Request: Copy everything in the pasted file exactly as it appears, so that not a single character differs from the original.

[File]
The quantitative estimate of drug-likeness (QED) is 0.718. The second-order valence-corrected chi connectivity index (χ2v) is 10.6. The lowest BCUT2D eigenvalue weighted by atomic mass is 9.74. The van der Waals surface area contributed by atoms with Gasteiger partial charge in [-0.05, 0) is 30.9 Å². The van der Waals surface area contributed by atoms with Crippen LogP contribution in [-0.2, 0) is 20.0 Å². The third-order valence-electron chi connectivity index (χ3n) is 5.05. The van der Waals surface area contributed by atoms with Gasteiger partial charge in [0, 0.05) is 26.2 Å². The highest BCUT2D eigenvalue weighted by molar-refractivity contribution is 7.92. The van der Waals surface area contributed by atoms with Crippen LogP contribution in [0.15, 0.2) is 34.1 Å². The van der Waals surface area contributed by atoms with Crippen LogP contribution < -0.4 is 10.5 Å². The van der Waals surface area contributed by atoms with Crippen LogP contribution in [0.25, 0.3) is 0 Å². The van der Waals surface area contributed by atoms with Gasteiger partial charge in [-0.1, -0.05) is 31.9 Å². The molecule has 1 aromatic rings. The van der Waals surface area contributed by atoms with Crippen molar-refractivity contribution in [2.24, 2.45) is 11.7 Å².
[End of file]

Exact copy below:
The quantitative estimate of drug-likeness (QED) is 0.718. The second-order valence-corrected chi connectivity index (χ2v) is 10.6. The lowest BCUT2D eigenvalue weighted by atomic mass is 9.74. The van der Waals surface area contributed by atoms with Gasteiger partial charge in [-0.05, 0) is 30.9 Å². The van der Waals surface area contributed by atoms with Crippen LogP contribution in [-0.2, 0) is 20.0 Å². The third-order valence-electron chi connectivity index (χ3n) is 5.05. The van der Waals surface area contributed by atoms with Gasteiger partial charge in [0, 0.05) is 26.2 Å². The highest BCUT2D eigenvalue weighted by molar-refractivity contribution is 7.92. The van der Waals surface area contributed by atoms with Crippen LogP contribution in [0.15, 0.2) is 34.1 Å². The van der Waals surface area contributed by atoms with Crippen LogP contribution < -0.4 is 10.5 Å². The van der Waals surface area contributed by atoms with Crippen LogP contribution in [0.25, 0.3) is 0 Å². The van der Waals surface area contributed by atoms with Gasteiger partial charge in [-0.1, -0.05) is 31.9 Å². The molecule has 1 aromatic rings. The van der Waals surface area contributed by atoms with Crippen molar-refractivity contribution in [2.24, 2.45) is 11.7 Å².